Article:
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Arctic Sea Ice On Track For Another Record Summer Melt June 29, 2012
NOAA Arctic ice graphic
NOAA says the latest satellite observations suggest that Arctic sea ice continues to shrink and thin.
The rapid rate at which Arctic sea ice melted during the first half of June could lead to an even greater loss by September than was experienced during the record year of 2007.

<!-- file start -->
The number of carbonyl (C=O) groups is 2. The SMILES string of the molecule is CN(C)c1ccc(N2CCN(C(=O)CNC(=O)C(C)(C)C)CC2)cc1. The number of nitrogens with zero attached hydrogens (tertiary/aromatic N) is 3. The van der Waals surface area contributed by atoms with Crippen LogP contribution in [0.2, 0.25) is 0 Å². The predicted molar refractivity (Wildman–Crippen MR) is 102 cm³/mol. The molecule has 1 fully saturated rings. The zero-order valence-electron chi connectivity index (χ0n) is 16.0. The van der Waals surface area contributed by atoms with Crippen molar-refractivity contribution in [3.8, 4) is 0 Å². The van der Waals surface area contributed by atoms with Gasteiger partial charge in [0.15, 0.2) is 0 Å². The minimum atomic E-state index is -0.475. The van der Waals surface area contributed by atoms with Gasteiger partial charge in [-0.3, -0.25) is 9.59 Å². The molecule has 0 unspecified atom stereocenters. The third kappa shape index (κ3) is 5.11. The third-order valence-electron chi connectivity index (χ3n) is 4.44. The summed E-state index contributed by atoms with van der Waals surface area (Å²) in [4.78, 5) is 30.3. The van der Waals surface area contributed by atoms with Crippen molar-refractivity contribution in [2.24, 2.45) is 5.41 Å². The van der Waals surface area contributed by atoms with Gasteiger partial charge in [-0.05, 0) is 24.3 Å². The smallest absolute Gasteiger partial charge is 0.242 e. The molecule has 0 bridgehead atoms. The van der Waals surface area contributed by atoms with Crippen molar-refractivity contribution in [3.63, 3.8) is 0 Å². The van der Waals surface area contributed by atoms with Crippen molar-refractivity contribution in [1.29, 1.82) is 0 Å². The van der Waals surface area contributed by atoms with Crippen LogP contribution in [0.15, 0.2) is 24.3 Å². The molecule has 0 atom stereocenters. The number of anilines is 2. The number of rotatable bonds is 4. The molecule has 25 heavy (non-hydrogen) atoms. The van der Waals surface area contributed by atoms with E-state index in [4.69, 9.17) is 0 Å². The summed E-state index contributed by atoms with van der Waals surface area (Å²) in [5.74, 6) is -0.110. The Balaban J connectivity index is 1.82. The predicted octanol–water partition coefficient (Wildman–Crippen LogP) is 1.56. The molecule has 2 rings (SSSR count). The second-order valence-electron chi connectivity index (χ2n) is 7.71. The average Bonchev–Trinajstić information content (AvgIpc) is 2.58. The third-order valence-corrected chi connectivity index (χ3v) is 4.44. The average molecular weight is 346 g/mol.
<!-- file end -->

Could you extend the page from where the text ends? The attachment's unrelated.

The U.S. National Snow and Ice Data Center (NSIDC) says that on June 18, floating ice was 318,000 square miles less than on the same date in 2007.

The rate of melting averaged between 38,000 to 57,900 square miles per day, which is more than double the long-term average.

The retreat of Arctic ice coincides with the United States’ warmest spring on record and the warmest March through May period ever observed.

The NSIDC says it’s still early in the Arctic melt season, and changing weather patterns over the next three months will affect just how much sea ice eventually melts.

Graphic: NSIDC